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A popular ongoing discussion is making the online presence of the library more comparable to how our users actually interact, or breaking out of the traditional mold of card catalog transferred online. In my mind that’s the whole idea behind Library 2.0, but so far the “innovations” haven’t been all that earth-shattering. Does Aquabrowser provide a glimmer of potential? I’m not sure yet. Aquabrowser, which is a product of Serials Solutions was created as a “search and discovery platform” to integrate the ILS, databases, websites, RSS feeds, and local repositories into one online location.

One of the main selling points (besides centralized functionality) is versatility – this is a system that can be used in public or academic libraries. It’s also Web 2.0 friendly. Users can tag, review and rate library materials, including links to LibraryThing tags. The content can also be shared with other libraries.

Aquabrowser works with a variety of ILS systems and is currently in use in a variety of institutions (mostly public libraries, but also universities such as Tufts, Oklahoma State, and Trinity College). Worth further exploration…

It feels like an accomplishment that I just had a book review published in a professional journal (ARLIS NA Reviews of the Art Libraries Society). I wrote about the Lawrence Weiner retrospective book of essays titled As Far As the Eye Can See, which gave me a chance to think about contemporary art in a more critical way than I usually do. I definitely learned a lot from the book and the experience.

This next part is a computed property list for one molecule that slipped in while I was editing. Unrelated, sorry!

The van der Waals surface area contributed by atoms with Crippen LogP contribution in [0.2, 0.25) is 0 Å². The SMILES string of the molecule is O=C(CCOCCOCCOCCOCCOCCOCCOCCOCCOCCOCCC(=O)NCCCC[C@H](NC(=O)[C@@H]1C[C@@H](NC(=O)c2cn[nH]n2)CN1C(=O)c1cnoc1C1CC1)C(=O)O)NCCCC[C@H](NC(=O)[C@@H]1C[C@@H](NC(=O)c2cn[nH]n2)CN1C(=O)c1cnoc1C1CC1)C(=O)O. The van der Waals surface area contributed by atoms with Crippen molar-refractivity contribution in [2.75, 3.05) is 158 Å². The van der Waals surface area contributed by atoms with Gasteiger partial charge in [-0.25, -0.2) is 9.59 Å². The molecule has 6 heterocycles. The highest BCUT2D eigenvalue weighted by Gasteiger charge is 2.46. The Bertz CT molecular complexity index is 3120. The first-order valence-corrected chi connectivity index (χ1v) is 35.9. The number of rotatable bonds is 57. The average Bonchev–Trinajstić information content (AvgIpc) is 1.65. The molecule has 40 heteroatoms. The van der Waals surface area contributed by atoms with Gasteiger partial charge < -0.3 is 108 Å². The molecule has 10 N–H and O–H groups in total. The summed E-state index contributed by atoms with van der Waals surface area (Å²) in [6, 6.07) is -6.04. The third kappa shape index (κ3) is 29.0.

I really enjoy writing book reviews, particularly about art-related subjects. I feel really fortunate to find an outlet like Moonshine, which welcomes my reviews every couple of months. I don’t get paid, but I definitely reap the intellectual rewards. It keeps me reading and pursuing new subject matter, and forces me to think critically. And hopefully it is helping to polish my resume, regardless of the direction I take in the future.

I just read about a fascinating social experiment on the ARLIS-L discussion list. The contributor is a librarian at Provisions Library in Washington D.C., which is described as “an arts and social change learning resource that amplifies compelling voices that challenge and redefine the mainstream. Its library and online services are a trusted source for alternative perspectives on a wide range of social change topics and its innovative exhibitions strongly engage the arts as a powerful means of exploring social issues and as an agent of change.” That in itself is worth further exploration.

Anyway, apparently this librarian was contacted by an artist with an idea inspired by the recent near-closings of Washington D.C. libraries. He wants to leave small locked boxes around the city that contain books and other objects. Subscription to these “libraries” would be keys mailed to applicants. The interesting concept is the interaction with the boxes and their contents. People would be encouraged to contribute art, poetry, etc. to the boxes. According to the librarian, “the effect would be a dialog between and among the library and its users”.

I think more ideas along these lines should be explored. Not only is this a way to counteract branch closings (if in a very limited manner), but also a really innovative and creative way to integrate art into library services and give people an outlet for creativity and collaboration. Pretty cool!